Because of the diverse nature of the many different restaurants and chefs Brian Henry has worked under he is highly proficient at a wide range of cuisines.

Brian’s cooking is seasonal, inventive and smart, but in no way unapproachable or fussy. When he is coaxed out of the kitchen and starts talking about food, his passion and knowledge are instantly recognizable.

"Chef Brian Henry cooked a series of delicious appetizers for us as we sat around a table in the kitchen". Thanks

Tony Aspler, Wine writer

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Gastronomically yours,

Cabbage Curds

The cabbage family is a diverse group of vegetables whose members include Brussels sprouts, broccoli and cauliflower. Cauliflower is a variety of the common cabbage that has begun to flower but stop growing at the bud stage. In the 17th century these budding growths were observed as a freak occurrence in wild cabbage, but through selective breeding these plants evolved by the 18th century into what we know them as today.
Culinary historians are uncertain in knowing the regional origins of the cauliflower. It’s modern day name comes from the Latin “caulis” meaning stalk and “floris” for flower and is believed to have been introduced to Europe by Arabs after the fall of the Roman Empire however it was referred to as Cyprus cabbage in France and opens arguments that support it’s Cypriotic origins which predates the Roman Empire.

We do know that cauliflower is a large flower-like growth that is comprised of numerous florets that grow on the ends of a maze of stalks nestled in a base of leaves. We often refer to the floret portion of cauliflower as the head as in a “head of cauliflower” but it is properly referred to as the curd.


North Americans typically discard the stems, core and leaves and eat only the florets in raw, steamed or boiled preparations. Although this may seem like a practical approach in preparing cauliflower it is wasteful as the entire plant other than its roots are edible. The stems and core have a slightly stronger taste compared to the flowers but they contain a significantly higher concentration of nutrients such as vitamin C and iron.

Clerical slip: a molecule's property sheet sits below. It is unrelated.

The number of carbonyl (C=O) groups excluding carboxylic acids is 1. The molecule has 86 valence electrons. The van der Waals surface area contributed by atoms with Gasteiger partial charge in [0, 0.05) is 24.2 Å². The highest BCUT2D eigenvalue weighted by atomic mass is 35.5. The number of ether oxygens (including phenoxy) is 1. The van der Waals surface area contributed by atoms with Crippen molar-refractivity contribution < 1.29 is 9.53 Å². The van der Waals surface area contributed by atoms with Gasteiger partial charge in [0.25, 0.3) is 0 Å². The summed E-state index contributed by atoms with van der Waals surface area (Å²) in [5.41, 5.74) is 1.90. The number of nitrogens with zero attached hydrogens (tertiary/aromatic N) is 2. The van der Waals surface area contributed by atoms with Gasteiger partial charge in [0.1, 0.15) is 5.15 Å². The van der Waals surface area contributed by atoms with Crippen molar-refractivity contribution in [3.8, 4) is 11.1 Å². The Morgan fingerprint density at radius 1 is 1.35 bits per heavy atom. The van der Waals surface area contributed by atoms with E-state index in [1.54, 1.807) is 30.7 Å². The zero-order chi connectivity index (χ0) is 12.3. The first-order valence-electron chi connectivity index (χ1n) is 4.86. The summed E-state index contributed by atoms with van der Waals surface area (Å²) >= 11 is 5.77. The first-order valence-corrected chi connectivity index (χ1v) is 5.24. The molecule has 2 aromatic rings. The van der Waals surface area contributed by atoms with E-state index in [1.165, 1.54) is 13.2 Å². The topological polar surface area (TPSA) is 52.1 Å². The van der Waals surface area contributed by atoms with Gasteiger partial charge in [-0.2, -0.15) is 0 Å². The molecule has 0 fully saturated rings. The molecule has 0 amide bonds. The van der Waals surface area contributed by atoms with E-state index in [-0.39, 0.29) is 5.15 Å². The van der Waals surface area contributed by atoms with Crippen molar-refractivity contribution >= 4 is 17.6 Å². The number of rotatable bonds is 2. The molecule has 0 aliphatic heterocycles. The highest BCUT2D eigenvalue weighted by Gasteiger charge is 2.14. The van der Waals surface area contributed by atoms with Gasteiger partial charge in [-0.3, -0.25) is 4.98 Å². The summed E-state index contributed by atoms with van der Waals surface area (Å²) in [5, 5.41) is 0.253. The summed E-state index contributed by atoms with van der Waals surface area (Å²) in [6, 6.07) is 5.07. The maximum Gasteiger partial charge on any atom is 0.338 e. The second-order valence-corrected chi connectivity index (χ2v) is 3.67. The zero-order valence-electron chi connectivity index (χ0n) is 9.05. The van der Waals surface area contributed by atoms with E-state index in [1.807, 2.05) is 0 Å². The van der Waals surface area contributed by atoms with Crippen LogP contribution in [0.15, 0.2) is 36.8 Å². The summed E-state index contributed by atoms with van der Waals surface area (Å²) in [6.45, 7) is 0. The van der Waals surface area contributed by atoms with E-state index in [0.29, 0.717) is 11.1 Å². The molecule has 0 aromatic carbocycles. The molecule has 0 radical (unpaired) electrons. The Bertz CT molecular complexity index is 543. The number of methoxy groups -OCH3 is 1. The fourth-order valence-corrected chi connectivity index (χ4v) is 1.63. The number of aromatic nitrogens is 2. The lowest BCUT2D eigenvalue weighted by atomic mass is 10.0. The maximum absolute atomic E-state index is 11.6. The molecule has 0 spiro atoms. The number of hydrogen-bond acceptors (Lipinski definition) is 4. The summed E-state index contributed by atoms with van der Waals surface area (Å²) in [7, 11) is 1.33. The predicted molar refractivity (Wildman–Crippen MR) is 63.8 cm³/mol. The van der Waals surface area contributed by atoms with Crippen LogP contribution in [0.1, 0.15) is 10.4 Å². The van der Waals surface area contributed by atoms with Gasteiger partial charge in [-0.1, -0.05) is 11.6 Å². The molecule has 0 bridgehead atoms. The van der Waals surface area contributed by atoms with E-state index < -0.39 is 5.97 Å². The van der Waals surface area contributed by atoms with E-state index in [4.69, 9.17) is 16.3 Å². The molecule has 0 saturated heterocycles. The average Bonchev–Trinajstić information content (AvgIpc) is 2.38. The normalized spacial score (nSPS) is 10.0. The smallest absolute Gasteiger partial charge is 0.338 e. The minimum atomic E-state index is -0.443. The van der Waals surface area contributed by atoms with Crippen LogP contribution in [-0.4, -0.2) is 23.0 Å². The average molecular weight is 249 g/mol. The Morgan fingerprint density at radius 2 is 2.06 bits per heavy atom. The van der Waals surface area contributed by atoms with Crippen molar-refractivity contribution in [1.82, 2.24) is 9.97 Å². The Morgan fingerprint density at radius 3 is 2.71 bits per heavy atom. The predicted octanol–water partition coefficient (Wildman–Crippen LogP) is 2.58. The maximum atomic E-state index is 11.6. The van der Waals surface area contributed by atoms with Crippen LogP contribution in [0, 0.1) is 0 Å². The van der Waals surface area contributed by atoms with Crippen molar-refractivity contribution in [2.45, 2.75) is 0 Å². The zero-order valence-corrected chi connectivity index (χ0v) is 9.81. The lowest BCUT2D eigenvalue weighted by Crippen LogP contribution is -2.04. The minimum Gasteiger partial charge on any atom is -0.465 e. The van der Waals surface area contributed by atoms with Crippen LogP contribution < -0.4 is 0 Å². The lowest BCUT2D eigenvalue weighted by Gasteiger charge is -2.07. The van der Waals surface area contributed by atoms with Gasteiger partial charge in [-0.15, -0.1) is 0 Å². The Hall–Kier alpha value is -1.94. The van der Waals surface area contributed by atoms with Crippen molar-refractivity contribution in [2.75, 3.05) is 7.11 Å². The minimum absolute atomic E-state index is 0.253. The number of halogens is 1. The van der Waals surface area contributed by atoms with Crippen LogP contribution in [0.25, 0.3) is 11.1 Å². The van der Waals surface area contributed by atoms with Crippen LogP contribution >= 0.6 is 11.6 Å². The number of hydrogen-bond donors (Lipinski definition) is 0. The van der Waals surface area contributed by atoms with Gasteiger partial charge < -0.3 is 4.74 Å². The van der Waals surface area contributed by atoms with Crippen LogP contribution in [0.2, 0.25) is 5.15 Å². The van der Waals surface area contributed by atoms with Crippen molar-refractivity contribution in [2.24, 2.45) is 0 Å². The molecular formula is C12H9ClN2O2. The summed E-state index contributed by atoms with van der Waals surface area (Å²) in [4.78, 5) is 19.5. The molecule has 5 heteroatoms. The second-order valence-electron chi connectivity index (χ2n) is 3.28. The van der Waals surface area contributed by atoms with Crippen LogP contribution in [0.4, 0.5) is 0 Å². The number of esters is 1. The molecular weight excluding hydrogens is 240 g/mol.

Cauliflower is most commonly recognized as a bright white bulbous vegetable with purple or green highlights with light green leaves, but it is also available in green or purple varieties similar to its cabbage parent plants.
When shopping for cauliflower look for tightly formed curds with small florets that are vibrant in color without spots or discoloration. The leaves should be crisp and green, and are a sure sign to tell how fresh the curd is as the leaves begin to wilt and yellow within a couple of days after they have been harvested. Store your cauliflower in the refrigerator tightly wrapped in plastic or in a sealed container for up to 5 days.


I suggest cooking the white variety with a bit of lemon juice or milk in a non-reactivate metal pot to prevent the cauliflower from discoloration during the cooking process. The green and purple varieties should be cooked without acid but be advised that the purple cauliflower will turn green when cooked. Once cooked store cauliflower in your refrigerator for up to 2 days.
I encourage you to try eating the whole curd in the following recipe which can be prepared on your barbecue or in a Dutch Oven.

Curry roasted Cauliflower

Ingredients:
One whole cauliflower

2 tbsp. melted butter

2 tbsp. Cooking oil

Juice of one lemon

1-2 tbsp. Curry in a Hurry

2 tbsp. chopped parsley

2 tbsp. chopped green onion
Method:
Trim the cauliflower curd of its leaves and cut a large X into the bottom of the stem so that its core will cook more quickly. In a large stainless steel bowl, stir together the lemon juice, curry powder and oil to format a paste. Place the curd in the bowl and evenly coat it with the seasoned oil. Next transfer the curd core side down onto a large piece of aluminum foil and wrap the foil around it so that the foil bunches up around the top of the curd. This will allow the cauliflower to cook inside the foil without dripping out any of the oil. Cook the cauliflower in a preheated oven or barbecue for 30 minutes at 400f. Let the foil cool before un-wrapping the curd. Season with salt and pepper and serve whole or cut into wedges. Yogurt makes for a great topping for this dish.

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